Three Poems
SHADAB ZEEST HASHMI
Gallery

  
​Except that we were gesso
and the painting a war scene --


Tommies golden in their red tunics,
horses unhinged, turbans in mud.


Except that we lay flat (placenta-blue)
under the screams,


slashed chests, fringed howdahs, elephant
stampede. Except that a souk under the stars,


a scrunched manuscript, a kiln
rotund like a ready womb,


or ablution in ink (cherry prayer
beads for me, calipers for you)


is what we would have chosen to gesso.  
Except for that, the gallery was dim, in perfect temperature.





Malabar Hills

​A Raj-style chair
  Moon’s bovine calm
 Mirror leaning
  emblazoned on the verandah
The old calendar hangs
  (Discolored sinewy horses
  galloping above April/May)


There is a kneecap in the word diction
  where memory collects
We walk on the unsayable


Such as:
  Honey tipped knife
Cancer cell pluralizing
  Marketplace/massacre/mosque
  Foliage/failure
Parched and hanging
Never tear the calendar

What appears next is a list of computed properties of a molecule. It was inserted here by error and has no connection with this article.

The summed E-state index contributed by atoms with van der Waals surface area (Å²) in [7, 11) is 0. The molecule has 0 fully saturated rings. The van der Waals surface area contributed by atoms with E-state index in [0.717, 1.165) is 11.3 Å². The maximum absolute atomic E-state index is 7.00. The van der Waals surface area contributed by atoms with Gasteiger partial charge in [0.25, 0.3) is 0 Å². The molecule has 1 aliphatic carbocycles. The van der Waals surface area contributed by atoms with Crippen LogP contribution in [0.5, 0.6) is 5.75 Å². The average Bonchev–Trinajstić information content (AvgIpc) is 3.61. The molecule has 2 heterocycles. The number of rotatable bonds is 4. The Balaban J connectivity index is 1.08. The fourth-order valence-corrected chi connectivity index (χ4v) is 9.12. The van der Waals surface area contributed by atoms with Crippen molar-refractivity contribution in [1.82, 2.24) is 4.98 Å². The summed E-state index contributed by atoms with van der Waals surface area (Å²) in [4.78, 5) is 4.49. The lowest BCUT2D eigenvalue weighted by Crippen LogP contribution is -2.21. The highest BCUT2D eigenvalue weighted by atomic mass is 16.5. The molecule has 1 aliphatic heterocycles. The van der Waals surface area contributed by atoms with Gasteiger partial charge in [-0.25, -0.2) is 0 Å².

Let it always be early
 spring. Bring your sugared
tea to the foot of the stair



such as the weight of salt on a flame


such as the long surviving flower
in a bottle of cream
soda, the strategy
of termites, song of melting ice,
a brush
living for seventeen years in nail paint,
such as the voice we use for taxi drivers,
such as please,
I must migrate
It is spring and I can hear in the wind
the wings
of my fellow-butterflies.

SHADAB ZEEST HASHMI is a Pushcart prize nominee and her book Baker of Tarifa won the 2011 San Diego Book Award for poetry. Her work has appeared in Poetry International, Vallum, Nimrod, The Bitter Oleander, The Cortland Review, New Millennium Writings, RHINO, The Citron Review, Journal of Postcolonial Writings and is forthcoming in Spillway and other places. She has taught in the MFA program at San Diego State University as a writer-in-residence. Kohl and Chalk is her new book of poems.